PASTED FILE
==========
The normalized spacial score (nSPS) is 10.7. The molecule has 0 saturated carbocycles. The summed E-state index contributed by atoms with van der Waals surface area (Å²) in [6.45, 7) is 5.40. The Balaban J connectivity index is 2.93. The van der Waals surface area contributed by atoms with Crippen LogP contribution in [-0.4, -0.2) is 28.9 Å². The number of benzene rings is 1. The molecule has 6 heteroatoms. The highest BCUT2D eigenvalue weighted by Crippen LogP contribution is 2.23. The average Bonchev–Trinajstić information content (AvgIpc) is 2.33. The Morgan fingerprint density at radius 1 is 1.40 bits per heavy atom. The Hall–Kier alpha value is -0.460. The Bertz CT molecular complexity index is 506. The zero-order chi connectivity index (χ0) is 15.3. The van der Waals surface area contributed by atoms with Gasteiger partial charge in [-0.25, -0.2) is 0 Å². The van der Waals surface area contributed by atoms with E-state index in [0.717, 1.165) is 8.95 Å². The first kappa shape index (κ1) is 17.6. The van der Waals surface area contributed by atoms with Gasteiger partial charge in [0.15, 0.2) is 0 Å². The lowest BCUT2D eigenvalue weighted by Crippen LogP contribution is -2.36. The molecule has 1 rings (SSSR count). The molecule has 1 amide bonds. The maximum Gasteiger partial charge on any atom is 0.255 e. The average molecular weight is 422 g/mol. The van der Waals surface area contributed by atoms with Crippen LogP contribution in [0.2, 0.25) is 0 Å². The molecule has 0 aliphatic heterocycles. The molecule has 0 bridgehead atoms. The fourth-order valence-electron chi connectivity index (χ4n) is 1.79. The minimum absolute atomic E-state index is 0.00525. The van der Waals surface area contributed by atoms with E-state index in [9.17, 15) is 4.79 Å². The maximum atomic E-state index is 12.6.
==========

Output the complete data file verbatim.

The normalized spacial score (nSPS) is 10.7. The molecule has 0 saturated carbocycles. The summed E-state index contributed by atoms with van der Waals surface area (Å²) in [6.45, 7) is 5.40. The Balaban J connectivity index is 2.93. The van der Waals surface area contributed by atoms with Crippen LogP contribution in [-0.4, -0.2) is 28.9 Å². The number of benzene rings is 1. The molecule has 6 heteroatoms. The highest BCUT2D eigenvalue weighted by Crippen LogP contribution is 2.23. The average Bonchev–Trinajstić information content (AvgIpc) is 2.33. The Morgan fingerprint density at radius 1 is 1.40 bits per heavy atom. The Hall–Kier alpha value is -0.460. The Bertz CT molecular complexity index is 506. The zero-order chi connectivity index (χ0) is 15.3. The van der Waals surface area contributed by atoms with Gasteiger partial charge in [-0.25, -0.2) is 0 Å². The van der Waals surface area contributed by atoms with E-state index in [0.717, 1.165) is 8.95 Å². The first kappa shape index (κ1) is 17.6. The van der Waals surface area contributed by atoms with Gasteiger partial charge in [0.15, 0.2) is 0 Å². The lowest BCUT2D eigenvalue weighted by Crippen LogP contribution is -2.36. The molecule has 1 rings (SSSR count). The molecule has 1 amide bonds. The maximum Gasteiger partial charge on any atom is 0.255 e. The average molecular weight is 422 g/mol. The van der Waals surface area contributed by atoms with Crippen LogP contribution in [0.2, 0.25) is 0 Å². The molecule has 0 aliphatic heterocycles. The molecule has 0 bridgehead atoms. The fourth-order valence-electron chi connectivity index (χ4n) is 1.79. The minimum absolute atomic E-state index is 0.00525. The van der Waals surface area contributed by atoms with E-state index in [9.17, 15) is 4.79 Å². The maximum atomic E-state index is 12.6.